The Phi Kappa Psi fraternity house is seen on the University of Virginia campus on December 6, 2014 in Charlottesville, Virginia. Police said Monday they have no evidence the rape described in Rolling Stone occurred. Getty Images/Jay Paul

The Charlottesville Police Department announced Monday that it could not find any evidence of the University of Virginia gang rape reported in Rolling Stone last November. "We were not able to conclude to any substantive degree that an incident consistent with the facts in that article occurred at the Phi Kappa Psi fraternity house," Police Chief Tim Longo said in a news conference. "That does not mean something terrible did not happen to Jackie ... [We] are just not able to gather sufficient facts."

Longo added that the story's subject, a UVa junior identified only as Jackie, did not cooperate in the investigation. She refused to give a statement and declined to give the cops access to her university records. Her case is not closed, Longo said, but rather suspended pending further information.

University president Teresa Sullivan had requested a probe into the alleged sexual assault in November after the Rolling Stone story came out. The article, in which Jackie gave a graphic account of being gang-raped at a 2012 Phi Kappa Psi fraternity party, was initially celebrated for raising awareness. “The November 19, 2014, article in Rolling Stone magazine prompted tremendous concern, and I think that’s probably an understatement,” Longo said.

But then other media outlets started uncovering inconsistencies in the story. The fraternity found there were no chapter events held the weekend Jackie said she was raped at the house, and Jackie's friends came forward with doubts about her attackers' identity, among other developments. Rolling Stone eventually retracted the story, saying their reporter's trust in Jackie had been misplaced.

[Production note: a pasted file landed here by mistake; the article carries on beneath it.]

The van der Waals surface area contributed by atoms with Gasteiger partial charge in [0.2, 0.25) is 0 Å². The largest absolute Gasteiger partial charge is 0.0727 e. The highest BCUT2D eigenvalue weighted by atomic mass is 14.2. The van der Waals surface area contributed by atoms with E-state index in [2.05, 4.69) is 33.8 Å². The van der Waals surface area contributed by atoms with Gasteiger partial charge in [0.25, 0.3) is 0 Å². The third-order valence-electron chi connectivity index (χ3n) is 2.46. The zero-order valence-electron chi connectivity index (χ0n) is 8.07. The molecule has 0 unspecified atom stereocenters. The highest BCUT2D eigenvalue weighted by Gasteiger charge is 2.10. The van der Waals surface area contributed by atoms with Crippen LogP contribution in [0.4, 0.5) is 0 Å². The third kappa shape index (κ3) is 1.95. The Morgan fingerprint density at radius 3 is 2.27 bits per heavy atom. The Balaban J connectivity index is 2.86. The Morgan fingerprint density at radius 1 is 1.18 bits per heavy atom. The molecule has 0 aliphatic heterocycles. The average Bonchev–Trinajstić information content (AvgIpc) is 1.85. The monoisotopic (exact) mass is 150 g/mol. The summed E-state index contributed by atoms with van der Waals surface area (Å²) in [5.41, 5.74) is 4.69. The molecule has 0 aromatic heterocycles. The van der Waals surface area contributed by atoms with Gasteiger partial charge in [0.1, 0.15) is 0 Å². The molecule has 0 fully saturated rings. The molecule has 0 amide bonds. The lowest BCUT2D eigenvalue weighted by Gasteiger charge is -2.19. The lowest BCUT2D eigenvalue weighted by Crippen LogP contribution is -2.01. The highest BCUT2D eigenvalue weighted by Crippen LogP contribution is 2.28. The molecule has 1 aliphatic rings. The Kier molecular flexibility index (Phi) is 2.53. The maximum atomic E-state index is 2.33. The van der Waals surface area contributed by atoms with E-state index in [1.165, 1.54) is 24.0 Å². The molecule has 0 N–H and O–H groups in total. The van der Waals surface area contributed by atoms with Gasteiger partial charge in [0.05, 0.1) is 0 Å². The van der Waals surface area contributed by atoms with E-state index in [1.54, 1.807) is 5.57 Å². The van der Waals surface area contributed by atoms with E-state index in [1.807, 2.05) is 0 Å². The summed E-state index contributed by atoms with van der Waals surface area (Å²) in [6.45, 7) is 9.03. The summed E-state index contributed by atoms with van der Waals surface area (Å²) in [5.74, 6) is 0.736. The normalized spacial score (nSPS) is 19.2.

The police also found no evidence there was a party at the Phi Kappa Psi house the night Jackie said she was raped. They couldn’t identify her date to the party -- referred to as “Drew” or “Haven Monahan,” who was named in the article as one of her attackers -- “to the extent that he even exists,” Longo said Monday.

After suspending all fraternity operations on campus for a time after the story's publication, activity at all chapters resumed in January. The police cleared Phi Kappa Psi of any involvement in the alleged rape. "We found no basis to believe that an incident occurred at that fraternity," police Capt. Gary Pleasants told the Washington Post.

An independent review of the Rolling Stone article is due to be published in the magazine's April issue.